Leslie McGrath


If you can bear it so, be dead
among the dead. The dead are occupied.



     After they washed my body
     and threaded my arms through the sleeves
     of a dress I’d bought in the thirties
     in a Cuernavaca market, they looped a rosary
     around my folded hands. A bloom
     from the bougainvillea is tucked behind my ear.
     I am dressed for church; I am beautiful
     in death. Oh, the perfume of my hands
     rises from me like prayer. I am gone, yet here
     I lie waiting for the man
     to come for me, to wrap and box me,
     to burn what’s left. Unusable,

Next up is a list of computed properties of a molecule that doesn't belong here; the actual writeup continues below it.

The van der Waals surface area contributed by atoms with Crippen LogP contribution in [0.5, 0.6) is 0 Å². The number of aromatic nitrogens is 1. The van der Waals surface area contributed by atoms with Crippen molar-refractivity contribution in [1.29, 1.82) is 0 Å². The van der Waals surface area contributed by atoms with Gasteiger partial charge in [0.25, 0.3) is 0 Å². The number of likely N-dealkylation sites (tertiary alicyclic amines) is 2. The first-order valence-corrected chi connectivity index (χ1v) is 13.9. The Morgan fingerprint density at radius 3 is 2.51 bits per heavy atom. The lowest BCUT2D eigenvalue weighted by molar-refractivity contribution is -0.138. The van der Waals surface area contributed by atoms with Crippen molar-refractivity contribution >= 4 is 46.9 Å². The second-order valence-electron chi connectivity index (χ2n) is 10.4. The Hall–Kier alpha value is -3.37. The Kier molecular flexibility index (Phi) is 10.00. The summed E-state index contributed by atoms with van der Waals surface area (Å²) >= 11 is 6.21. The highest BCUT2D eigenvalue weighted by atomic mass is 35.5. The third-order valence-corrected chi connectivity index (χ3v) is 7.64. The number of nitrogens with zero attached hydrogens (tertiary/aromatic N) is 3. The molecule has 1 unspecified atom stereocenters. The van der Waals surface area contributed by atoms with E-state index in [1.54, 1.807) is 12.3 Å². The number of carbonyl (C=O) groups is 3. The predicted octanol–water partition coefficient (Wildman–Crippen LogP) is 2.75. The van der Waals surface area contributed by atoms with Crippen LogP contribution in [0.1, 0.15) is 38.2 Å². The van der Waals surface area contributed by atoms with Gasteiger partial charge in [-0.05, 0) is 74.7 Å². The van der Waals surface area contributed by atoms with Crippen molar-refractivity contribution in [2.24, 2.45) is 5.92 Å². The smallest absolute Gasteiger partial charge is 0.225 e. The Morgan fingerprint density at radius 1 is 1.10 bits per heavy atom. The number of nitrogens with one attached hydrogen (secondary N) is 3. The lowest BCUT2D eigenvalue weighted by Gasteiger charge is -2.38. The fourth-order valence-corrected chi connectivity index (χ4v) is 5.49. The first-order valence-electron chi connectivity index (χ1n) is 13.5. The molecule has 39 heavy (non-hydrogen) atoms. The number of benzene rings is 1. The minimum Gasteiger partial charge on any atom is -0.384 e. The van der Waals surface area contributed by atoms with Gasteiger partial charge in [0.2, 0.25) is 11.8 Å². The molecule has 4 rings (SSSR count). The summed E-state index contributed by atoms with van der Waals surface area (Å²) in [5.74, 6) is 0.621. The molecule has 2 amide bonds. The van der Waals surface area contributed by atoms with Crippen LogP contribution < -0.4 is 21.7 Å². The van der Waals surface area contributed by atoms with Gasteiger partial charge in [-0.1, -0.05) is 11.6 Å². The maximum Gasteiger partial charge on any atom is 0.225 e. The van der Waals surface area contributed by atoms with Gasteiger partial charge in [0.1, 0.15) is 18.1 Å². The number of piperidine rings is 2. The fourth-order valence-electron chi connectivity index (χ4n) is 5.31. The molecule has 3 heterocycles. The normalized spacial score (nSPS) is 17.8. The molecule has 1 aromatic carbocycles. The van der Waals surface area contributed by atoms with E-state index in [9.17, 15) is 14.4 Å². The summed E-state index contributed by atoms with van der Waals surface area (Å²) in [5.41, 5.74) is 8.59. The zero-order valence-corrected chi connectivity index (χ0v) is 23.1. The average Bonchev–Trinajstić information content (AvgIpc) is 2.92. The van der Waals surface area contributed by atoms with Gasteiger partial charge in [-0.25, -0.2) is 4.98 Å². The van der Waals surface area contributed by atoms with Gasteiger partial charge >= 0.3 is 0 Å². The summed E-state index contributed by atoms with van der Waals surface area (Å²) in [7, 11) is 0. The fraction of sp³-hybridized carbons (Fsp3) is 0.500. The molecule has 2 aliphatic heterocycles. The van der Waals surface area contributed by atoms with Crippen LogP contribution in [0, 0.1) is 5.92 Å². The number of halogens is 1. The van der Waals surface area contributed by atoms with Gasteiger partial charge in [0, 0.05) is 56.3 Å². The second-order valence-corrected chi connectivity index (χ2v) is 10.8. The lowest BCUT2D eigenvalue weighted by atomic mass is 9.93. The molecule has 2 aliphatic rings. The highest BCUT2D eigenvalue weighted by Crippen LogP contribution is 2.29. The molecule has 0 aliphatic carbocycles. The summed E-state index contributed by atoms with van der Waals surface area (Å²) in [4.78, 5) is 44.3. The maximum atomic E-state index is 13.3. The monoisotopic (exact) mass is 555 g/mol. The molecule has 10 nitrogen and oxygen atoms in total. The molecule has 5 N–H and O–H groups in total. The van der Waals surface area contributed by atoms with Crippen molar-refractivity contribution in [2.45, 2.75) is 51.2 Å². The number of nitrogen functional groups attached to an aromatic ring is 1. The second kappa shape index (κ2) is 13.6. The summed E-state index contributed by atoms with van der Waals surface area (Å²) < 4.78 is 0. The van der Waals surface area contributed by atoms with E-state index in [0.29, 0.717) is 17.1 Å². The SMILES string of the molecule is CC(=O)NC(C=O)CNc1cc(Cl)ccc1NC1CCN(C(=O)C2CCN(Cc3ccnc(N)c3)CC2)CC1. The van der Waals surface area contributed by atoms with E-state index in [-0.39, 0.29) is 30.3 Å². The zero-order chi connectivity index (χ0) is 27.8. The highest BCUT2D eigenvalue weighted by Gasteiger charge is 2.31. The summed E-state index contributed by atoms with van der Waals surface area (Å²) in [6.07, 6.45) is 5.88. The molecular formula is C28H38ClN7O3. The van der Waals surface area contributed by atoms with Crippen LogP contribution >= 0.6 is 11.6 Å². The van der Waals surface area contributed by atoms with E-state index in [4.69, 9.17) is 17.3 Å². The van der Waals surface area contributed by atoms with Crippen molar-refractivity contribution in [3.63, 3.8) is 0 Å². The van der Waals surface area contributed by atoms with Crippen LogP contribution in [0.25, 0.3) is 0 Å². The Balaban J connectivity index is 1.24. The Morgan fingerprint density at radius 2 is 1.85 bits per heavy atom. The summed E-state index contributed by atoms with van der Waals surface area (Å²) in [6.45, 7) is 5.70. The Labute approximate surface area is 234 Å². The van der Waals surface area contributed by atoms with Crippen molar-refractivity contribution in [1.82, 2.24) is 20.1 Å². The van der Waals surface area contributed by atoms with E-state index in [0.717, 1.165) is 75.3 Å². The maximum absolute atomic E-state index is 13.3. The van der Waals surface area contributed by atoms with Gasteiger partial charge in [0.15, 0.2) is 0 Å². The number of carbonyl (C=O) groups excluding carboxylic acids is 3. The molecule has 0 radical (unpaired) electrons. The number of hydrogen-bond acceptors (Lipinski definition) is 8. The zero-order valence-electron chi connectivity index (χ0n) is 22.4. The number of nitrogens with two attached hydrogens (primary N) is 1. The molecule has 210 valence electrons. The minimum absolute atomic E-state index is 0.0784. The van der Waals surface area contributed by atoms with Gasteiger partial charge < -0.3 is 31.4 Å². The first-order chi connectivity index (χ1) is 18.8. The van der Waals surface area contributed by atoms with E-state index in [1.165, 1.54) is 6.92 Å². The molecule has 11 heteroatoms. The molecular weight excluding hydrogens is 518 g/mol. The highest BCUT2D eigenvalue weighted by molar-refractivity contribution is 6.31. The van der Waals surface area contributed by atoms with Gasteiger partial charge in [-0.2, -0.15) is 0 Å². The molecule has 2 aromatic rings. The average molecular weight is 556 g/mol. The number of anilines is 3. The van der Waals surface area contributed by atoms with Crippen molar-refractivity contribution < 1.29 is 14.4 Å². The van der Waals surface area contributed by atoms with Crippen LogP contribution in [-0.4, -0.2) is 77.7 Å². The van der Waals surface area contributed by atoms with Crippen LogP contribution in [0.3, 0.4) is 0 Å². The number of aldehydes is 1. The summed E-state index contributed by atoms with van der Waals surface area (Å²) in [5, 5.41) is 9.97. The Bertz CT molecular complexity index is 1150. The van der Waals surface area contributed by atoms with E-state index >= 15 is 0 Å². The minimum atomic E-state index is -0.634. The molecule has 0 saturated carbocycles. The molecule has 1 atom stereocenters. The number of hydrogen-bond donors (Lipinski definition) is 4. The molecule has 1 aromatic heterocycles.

this brittle spine, these still feet.
     Unusable, these folded hands,
     hands that tended, arranged,
     wiped clean floors cleaner still,
     hands that chose the melon,
     sliced and served it, threw out the rind—
     the unusable rind. These hands loved work,
     what will there be for me now?
     Life was work; death should be no different.



"Corpus" first appeared in Nimrod International Journal of Prose and Poetry, fall 2004, volume 48, no. 1.